Fourth Graders, Fifth Graders and Fun: WTA Youth Ambassador Leads Classroom Hikes
The Youth Ambassador Program gives leadership training opportunities to teens, who use their skills to plan trails-related projects in their own communities.
Story and photos by Britt Lê
With her daypack stuffed full of extra gloves and snacks, Ingrid Phillips led a dozen fourth and fifth graders along the Two Dollar Trail in Larrabee State Park. The kids chattered as they ambled along the trail, their colorful rain jackets providing brightness against the dense greenery around them. The students’ teacher, Cheryl Anderton, brought up the rear of the line.
The class was on their first hike of the new year. Ingrid paused at a pile of stones at the juncture of the trail to Fragrance Lake, the group’s final destination.
“This is a cairn,” she said, gesturing at the tiny stone structure. “They help you find your way.”
Three years ago, Ingrid Phillips came across a post about WTA’s Youth Volunteer Vacations while scrolling through her Instagram feed. After trying her hand at a few day work parties, Ingrid signed up for her first weeklong trip with WTA. She spent her days at Waptus Lake working with her crew to build a turnpike and her evenings swimming in the lake or reading in her tent. After returning from the trip, Ingrid applied for WTA’s Youth Ambassador Program.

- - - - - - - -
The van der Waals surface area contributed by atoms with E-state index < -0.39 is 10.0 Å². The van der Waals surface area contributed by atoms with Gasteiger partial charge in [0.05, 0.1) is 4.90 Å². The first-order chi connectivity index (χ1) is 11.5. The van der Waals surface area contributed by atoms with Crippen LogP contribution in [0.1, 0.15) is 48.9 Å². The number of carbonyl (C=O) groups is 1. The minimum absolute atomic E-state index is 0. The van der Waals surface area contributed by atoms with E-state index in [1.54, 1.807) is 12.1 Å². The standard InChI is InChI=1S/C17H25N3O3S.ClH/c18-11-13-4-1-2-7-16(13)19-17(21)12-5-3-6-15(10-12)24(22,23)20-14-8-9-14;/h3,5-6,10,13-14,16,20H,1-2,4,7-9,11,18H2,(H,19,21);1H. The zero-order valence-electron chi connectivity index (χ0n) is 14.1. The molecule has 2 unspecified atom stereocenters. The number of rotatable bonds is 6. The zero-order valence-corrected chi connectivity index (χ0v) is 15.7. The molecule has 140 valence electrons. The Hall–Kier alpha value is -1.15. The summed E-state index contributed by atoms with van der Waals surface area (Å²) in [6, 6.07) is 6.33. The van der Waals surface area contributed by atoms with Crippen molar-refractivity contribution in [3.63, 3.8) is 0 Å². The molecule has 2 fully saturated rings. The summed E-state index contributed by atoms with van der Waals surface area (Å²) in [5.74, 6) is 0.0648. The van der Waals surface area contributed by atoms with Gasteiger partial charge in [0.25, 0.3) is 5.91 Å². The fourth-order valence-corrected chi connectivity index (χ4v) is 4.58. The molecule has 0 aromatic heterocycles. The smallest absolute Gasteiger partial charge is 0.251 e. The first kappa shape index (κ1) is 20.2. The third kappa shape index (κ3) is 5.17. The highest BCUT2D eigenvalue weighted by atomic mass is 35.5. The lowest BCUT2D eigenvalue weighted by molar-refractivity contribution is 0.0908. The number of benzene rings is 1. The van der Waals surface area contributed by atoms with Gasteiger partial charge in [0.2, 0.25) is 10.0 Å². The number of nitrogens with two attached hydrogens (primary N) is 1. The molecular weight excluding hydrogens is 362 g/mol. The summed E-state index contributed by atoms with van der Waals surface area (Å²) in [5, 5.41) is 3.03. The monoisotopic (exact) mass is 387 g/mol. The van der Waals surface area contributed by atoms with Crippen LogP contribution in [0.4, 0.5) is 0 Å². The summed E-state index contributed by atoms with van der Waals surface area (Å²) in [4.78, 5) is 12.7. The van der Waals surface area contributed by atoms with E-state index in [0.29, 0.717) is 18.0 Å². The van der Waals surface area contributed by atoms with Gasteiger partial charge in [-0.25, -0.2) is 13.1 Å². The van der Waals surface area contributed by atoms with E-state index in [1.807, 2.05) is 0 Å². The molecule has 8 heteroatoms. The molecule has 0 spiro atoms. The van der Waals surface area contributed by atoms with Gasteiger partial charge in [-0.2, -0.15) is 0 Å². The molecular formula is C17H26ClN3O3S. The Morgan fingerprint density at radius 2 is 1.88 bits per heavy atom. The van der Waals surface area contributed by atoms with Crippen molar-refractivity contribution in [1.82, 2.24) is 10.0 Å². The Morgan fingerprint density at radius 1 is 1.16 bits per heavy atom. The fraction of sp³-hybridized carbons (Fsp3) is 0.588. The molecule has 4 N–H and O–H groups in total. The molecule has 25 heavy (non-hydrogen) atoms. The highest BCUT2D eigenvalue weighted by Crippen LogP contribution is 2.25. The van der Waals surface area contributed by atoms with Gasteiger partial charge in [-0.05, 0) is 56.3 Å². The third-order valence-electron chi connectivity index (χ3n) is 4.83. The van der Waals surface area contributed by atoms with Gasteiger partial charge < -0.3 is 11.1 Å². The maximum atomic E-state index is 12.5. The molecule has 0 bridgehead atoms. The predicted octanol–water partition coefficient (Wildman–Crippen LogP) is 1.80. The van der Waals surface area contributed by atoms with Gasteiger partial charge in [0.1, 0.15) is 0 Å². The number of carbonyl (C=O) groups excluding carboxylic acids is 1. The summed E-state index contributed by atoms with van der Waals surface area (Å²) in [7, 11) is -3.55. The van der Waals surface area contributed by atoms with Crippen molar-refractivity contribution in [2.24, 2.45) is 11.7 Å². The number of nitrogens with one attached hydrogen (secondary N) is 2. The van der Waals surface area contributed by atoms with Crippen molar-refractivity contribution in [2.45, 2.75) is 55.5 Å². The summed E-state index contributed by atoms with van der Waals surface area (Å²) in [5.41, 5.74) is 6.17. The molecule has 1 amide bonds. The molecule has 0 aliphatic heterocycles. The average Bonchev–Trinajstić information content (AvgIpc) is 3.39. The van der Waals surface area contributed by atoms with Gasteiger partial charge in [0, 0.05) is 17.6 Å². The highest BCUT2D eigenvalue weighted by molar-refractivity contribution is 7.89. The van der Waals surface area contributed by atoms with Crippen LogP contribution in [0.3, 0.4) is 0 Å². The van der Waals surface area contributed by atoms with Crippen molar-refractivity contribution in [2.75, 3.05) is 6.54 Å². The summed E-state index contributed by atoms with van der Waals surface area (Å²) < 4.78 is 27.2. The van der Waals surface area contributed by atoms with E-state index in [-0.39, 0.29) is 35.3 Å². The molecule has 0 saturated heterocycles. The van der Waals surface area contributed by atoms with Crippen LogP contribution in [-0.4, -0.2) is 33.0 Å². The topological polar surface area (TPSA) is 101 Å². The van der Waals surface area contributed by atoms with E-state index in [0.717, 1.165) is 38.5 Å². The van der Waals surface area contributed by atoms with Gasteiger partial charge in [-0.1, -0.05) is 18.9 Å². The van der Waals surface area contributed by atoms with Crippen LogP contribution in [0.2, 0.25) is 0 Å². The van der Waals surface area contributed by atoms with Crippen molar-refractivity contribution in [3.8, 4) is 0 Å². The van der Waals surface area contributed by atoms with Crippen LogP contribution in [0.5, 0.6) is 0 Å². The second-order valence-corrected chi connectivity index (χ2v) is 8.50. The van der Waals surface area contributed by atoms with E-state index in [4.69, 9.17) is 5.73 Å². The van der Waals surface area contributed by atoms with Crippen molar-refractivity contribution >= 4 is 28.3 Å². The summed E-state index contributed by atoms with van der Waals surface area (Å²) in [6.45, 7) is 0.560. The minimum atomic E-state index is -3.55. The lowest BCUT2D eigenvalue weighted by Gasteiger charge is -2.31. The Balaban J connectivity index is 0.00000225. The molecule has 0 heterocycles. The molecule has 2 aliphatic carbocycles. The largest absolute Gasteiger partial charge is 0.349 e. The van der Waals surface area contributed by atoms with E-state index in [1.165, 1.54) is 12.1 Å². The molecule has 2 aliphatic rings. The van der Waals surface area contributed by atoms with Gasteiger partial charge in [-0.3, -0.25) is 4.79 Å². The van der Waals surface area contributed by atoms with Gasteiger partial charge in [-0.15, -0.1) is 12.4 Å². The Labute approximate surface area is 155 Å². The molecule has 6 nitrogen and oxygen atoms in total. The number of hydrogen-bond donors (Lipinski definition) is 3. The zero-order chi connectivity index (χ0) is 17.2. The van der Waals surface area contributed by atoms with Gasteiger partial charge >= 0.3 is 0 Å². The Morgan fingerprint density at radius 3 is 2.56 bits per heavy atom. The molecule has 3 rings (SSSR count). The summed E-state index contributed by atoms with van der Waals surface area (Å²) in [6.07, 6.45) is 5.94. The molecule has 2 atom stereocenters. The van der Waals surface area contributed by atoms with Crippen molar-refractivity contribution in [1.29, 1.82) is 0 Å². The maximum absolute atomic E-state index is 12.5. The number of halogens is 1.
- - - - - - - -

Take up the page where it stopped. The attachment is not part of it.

The Youth Ambassador Program provides leadership opportunities for teen volunteers who want to develop their skills in advocacy, outreach and public speaking. Ambassadors are asked to design independent projects related to their interests to further engage with WTA. For her project, Ingrid decided to partner with Cheryl Anderton at Twin City Elementary School in Stanwood to take students on monthly hikes.
It was a no-brainer for Cheryl when Ingrid first approached her with the idea three years ago. In addition to having known Ingrid since she was in the third grade, Cheryl also feels strongly about supplementing her classroom curriculum with hands-on experiences.
It takes a village to plan each monthly excursion. First, Ingrid has to pre-hike potential options to ensure the trail will be a good fit for the class. About a week before each hike, she coordinates a visit with Cheryl and the class to give them an overview of what the trail will be like, reiterate the hiking rules they’ve all agreed to adhere to as a group and remind them what they need to bring. Cheryl coordinates parent drivers or public transportation to get everyone to the trailhead.
This is the third year Ingrid has taken Cheryl’s students on monthly hikes. The kids are familiar with the routine now. Ingrid doesn’t expect all them of them to connect to the outdoors in the same way, but she is glad to be able to provide the opportunity.
It’s nearly the end of the hiking season for the class. And in the fall, Ingrid will be attending the University of Washington, where she intends to study engineering and oceanography. She hopes that in between all the classes, research, and internships that she’ll have time to stay in touch with her trail community and keep volunteering with WTA.
Cheryl hopes to continue to incorporate outdoor learning into her curriculum. She has seen firsthand how her students have benefitted from being outside. Though Ingrid’s time with the students is coming to an end, it is clear that her efforts have had a positive and memorable impact on their experiences both in and out of the classroom.